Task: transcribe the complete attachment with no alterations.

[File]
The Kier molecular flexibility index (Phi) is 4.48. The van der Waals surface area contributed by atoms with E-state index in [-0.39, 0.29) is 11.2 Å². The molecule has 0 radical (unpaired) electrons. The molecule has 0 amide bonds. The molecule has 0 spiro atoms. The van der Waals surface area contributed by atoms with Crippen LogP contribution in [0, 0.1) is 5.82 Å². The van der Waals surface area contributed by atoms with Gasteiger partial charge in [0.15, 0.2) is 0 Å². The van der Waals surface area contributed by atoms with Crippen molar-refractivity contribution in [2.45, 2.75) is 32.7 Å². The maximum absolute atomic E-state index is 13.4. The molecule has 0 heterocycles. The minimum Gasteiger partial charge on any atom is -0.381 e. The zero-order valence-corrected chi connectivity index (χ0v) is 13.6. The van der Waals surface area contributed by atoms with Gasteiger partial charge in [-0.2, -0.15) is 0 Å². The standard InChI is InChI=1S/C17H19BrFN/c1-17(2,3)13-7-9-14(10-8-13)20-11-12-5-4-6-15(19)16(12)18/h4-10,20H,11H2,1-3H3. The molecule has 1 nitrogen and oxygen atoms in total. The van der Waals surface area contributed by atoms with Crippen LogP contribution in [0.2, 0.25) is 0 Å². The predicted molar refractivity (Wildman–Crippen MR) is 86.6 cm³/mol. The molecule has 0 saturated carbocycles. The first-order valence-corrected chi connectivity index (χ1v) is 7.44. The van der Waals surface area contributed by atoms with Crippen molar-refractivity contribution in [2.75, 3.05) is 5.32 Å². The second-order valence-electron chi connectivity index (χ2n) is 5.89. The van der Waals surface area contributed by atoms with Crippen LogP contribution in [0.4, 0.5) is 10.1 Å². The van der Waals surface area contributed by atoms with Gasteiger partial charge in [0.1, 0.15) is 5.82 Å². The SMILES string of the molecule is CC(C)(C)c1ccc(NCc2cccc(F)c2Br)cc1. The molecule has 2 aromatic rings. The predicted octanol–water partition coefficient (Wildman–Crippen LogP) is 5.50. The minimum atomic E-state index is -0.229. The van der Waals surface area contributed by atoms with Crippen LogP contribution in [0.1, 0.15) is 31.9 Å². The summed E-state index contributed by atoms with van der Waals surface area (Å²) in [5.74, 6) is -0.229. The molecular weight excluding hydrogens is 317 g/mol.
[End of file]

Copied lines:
The Kier molecular flexibility index (Phi) is 4.48. The van der Waals surface area contributed by atoms with E-state index in [-0.39, 0.29) is 11.2 Å². The molecule has 0 radical (unpaired) electrons. The molecule has 0 amide bonds. The molecule has 0 spiro atoms. The van der Waals surface area contributed by atoms with Crippen LogP contribution in [0, 0.1) is 5.82 Å². The van der Waals surface area contributed by atoms with Gasteiger partial charge in [0.15, 0.2) is 0 Å². The van der Waals surface area contributed by atoms with Crippen molar-refractivity contribution in [2.45, 2.75) is 32.7 Å². The maximum absolute atomic E-state index is 13.4. The molecule has 0 heterocycles. The minimum Gasteiger partial charge on any atom is -0.381 e. The zero-order valence-corrected chi connectivity index (χ0v) is 13.6. The van der Waals surface area contributed by atoms with Gasteiger partial charge in [-0.2, -0.15) is 0 Å². The standard InChI is InChI=1S/C17H19BrFN/c1-17(2,3)13-7-9-14(10-8-13)20-11-12-5-4-6-15(19)16(12)18/h4-10,20H,11H2,1-3H3. The molecule has 1 nitrogen and oxygen atoms in total. The van der Waals surface area contributed by atoms with Crippen LogP contribution in [0.2, 0.25) is 0 Å². The predicted molar refractivity (Wildman–Crippen MR) is 86.6 cm³/mol. The molecule has 0 saturated carbocycles. The first-order valence-corrected chi connectivity index (χ1v) is 7.44. The van der Waals surface area contributed by atoms with Crippen molar-refractivity contribution in [2.75, 3.05) is 5.32 Å². The second-order valence-electron chi connectivity index (χ2n) is 5.89. The van der Waals surface area contributed by atoms with Crippen LogP contribution in [0.4, 0.5) is 10.1 Å². The van der Waals surface area contributed by atoms with Gasteiger partial charge in [0.1, 0.15) is 5.82 Å². The SMILES string of the molecule is CC(C)(C)c1ccc(NCc2cccc(F)c2Br)cc1. The molecule has 2 aromatic rings. The predicted octanol–water partition coefficient (Wildman–Crippen LogP) is 5.50. The minimum atomic E-state index is -0.229. The van der Waals surface area contributed by atoms with Crippen LogP contribution in [0.1, 0.15) is 31.9 Å². The summed E-state index contributed by atoms with van der Waals surface area (Å²) in [5.74, 6) is -0.229. The molecular weight excluding hydrogens is 317 g/mol.